I recently did a reaction in the lab where 10-camphor sulfonic acid was used as the catalyst instead of something more conventional like hydrochloric acid or sulfuric acid. Dry acetontrile was used as a solvent. The scheme is shown below:

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I'm not too sure why it is used. My initial thoughts are it's due to the solubility of 10-CSA in water/organic solvents. Alongside this using a conventional acid such as hydrochloric acid, the water content of the acid may affect the equilibrium. Although 10-CSA still has water in it, it would not be comparable to hydrochloric or sulfuric acid. 10-CSA also is quite bulky, which could provide some selectivity on which positions are deprotonated, although I don't see this as being likely due to its conjugate base having such a high pKa. Aside from this what else could be plausible explanation for the usage of 10-CSA?


For a given protecting group, there is no single best way of introducing it, just as there is no single best way of oxidising an alcohol – the conditions you use depends upon the substrate you have and the tolerance of it towards things such as acid, base, and heat.

In your question you ask specifically about conditions to introduce a benzylidine acetal, namely why aqueous acids aren't used – the tl;dr answer is that they are!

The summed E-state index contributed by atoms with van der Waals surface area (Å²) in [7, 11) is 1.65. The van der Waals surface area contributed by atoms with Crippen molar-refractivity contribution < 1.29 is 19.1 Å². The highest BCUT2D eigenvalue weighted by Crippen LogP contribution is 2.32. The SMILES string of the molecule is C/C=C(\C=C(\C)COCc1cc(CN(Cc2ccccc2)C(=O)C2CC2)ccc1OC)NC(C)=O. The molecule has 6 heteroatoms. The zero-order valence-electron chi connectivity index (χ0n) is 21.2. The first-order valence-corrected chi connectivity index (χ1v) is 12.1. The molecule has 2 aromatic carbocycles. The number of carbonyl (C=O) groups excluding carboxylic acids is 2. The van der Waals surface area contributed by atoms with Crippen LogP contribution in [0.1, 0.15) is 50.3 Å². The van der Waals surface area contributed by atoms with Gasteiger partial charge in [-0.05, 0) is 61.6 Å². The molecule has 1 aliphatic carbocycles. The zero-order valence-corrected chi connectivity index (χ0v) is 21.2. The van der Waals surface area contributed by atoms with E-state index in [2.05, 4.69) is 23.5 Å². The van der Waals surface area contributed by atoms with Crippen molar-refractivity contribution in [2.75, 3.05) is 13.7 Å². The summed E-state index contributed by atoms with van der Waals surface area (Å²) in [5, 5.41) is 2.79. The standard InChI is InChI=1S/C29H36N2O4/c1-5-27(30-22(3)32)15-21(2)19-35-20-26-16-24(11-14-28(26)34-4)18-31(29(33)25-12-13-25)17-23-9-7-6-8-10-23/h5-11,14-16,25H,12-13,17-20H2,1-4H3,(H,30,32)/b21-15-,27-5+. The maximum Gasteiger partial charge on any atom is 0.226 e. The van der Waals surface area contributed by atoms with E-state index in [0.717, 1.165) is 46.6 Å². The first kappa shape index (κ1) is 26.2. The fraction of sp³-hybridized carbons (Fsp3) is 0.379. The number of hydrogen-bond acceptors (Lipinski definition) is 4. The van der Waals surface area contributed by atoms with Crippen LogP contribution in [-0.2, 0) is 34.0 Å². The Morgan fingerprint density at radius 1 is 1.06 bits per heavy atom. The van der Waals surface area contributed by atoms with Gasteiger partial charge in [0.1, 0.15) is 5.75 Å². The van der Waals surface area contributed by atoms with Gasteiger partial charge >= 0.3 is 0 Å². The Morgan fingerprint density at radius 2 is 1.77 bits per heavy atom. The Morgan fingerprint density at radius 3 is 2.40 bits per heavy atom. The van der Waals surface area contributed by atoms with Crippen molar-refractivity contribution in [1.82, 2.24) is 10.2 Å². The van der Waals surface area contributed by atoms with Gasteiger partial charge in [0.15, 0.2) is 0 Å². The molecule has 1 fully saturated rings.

Below is an excerpt from the section in Greene's Protecting Groups in Organic Synthesis that deals with formation of such a group:

  1. PhCHO, ZnCl2, 28°C, 4 h.
  2. PhCHO, DMSO, concd. H2SO4, 25°C, 4 h.
  3. PhCHO, TsOH, reflux, H2O, 72% yield.
  4. Sulfuric acid on silica gel, PhCH(OMe)2, 75–93% yield.
  5. PhCH(OCH3)2, I2, CH3CN, 60–89% yield.

Taken from: Greene's Protecting Groups in Organic Synthesis

What all of these conditions have in common is that some kind of acid catalyst is required. Mineral acids (sulfuric), Lewis acids (zinc chloride or iodine) and organic acids (tosic acid) have all been shown to work in the literature, and indeed most people involved in complex molecule synthesis will have tried most of them.

Which condition is most appropriate is a matter of context (and often a lot of screening). Solid organic acids (tosic acid, camphor sulfonic acid, pyridine para-toluene sufonate) are often used in late-stage synthesis as they're able to be dried, this allows the reactions to be conducted under (almost) anhydrous conditions. Use of sulfuric acid dictates that water (quite a lot of it) is present, which can knock off other delicate protecting groups/functionality in a molecule.


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